Bookend: History Rolls On
From housing former military installations to settling neighborhood squabbles over lighthouse design to becoming overpopulated with wild peacocks, Palos Verdes Peninsula, about 25 miles south of Los Angeles, is full of history.
Monique Sugimoto, an avid bicycle commuter—and archivist and librarian for Palos Verdes Library District’s (PVLD) Local History Center—enjoys pairing her expertise in the region’s past with her rides to work. “I’d give myself these little tours and thought it would be cool if we did an introduction to the peninsula.”
Thus, Pedal PV—a series of four-minute videos—was born. “Sharing the peninsula’s history is part of the library’s mission,” says Sugimoto. She creates bikeable tours of points of interest using archival photos and filmed footage. “When I get a topic in my head, I know what collections we have, so I’ll go back and take a look through those,” she says.
In the videos, Sugimoto guides locals with turn-by-turn directions and creates space for enriching detours, like a whaling station situated between lighthouses or a beautiful vista on a loop of the peninsula’s main roads. Taking in the scenery is one of Sugimoto’s favorite parts about riding her bicycle—which, she’s quick to point out, is electric. When she finds an interesting shot, she and her husband—who uses his cellphone camera to serve as videographer for the series—will pull over. “It’s kind of spur-of-the-moment,” she says.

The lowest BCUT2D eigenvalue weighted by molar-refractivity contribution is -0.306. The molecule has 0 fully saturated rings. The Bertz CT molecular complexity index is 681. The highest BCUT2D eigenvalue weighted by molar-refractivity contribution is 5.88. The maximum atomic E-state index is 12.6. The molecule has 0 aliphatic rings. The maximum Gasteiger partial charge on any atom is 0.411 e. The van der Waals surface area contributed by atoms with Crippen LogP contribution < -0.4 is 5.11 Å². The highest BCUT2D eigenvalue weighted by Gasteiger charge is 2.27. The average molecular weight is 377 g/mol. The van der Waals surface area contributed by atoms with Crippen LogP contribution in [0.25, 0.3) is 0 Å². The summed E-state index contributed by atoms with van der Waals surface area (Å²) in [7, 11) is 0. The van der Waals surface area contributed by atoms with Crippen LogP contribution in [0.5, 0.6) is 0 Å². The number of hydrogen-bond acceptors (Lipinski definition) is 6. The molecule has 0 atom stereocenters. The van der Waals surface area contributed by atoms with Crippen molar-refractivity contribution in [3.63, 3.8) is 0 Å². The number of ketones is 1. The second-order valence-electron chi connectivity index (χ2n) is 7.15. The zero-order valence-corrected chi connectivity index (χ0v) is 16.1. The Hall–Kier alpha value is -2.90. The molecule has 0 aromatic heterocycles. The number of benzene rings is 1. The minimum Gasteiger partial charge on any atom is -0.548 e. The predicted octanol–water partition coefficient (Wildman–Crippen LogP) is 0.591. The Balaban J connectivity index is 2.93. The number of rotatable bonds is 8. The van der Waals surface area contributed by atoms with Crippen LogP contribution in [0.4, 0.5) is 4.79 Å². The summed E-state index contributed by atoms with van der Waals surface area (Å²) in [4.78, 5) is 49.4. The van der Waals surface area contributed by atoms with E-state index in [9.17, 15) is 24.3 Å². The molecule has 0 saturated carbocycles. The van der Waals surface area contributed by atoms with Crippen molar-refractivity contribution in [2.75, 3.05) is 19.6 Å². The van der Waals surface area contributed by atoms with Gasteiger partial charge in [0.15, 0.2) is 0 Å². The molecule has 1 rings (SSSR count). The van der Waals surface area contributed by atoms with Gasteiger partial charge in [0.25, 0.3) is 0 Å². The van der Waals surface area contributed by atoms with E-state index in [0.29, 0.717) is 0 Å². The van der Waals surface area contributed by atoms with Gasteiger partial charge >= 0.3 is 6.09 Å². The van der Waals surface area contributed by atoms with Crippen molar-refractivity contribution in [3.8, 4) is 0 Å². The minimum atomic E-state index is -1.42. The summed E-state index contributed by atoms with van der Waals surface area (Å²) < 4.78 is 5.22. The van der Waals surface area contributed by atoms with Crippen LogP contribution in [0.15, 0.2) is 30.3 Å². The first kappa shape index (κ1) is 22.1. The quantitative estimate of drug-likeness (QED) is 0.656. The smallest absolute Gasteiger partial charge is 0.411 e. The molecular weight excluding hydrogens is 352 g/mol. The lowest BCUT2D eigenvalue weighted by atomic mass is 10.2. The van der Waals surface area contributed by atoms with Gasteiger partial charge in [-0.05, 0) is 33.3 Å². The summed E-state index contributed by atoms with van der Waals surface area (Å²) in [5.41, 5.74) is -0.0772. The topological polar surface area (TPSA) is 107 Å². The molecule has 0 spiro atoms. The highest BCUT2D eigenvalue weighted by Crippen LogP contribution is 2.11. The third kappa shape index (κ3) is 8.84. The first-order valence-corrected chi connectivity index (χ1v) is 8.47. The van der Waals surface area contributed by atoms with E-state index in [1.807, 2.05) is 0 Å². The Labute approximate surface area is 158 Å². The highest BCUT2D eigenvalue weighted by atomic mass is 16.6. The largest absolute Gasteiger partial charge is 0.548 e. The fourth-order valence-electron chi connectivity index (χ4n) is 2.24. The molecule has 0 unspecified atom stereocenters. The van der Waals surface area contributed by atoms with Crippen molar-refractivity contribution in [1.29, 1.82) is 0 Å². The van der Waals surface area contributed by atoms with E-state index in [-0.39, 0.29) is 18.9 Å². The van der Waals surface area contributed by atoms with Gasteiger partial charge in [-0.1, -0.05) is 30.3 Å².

Recently, during curbside service, a patron asked Sugimoto if she was “the bike lady” and said they planned to do one of her tours. “It was really exciting to hear somebody say that,” Sugimoto says. “It’s tremendously rewarding because I’m also a resident in the area. It’s been so much fun to be able to learn about my own community through my work.”
Source of Article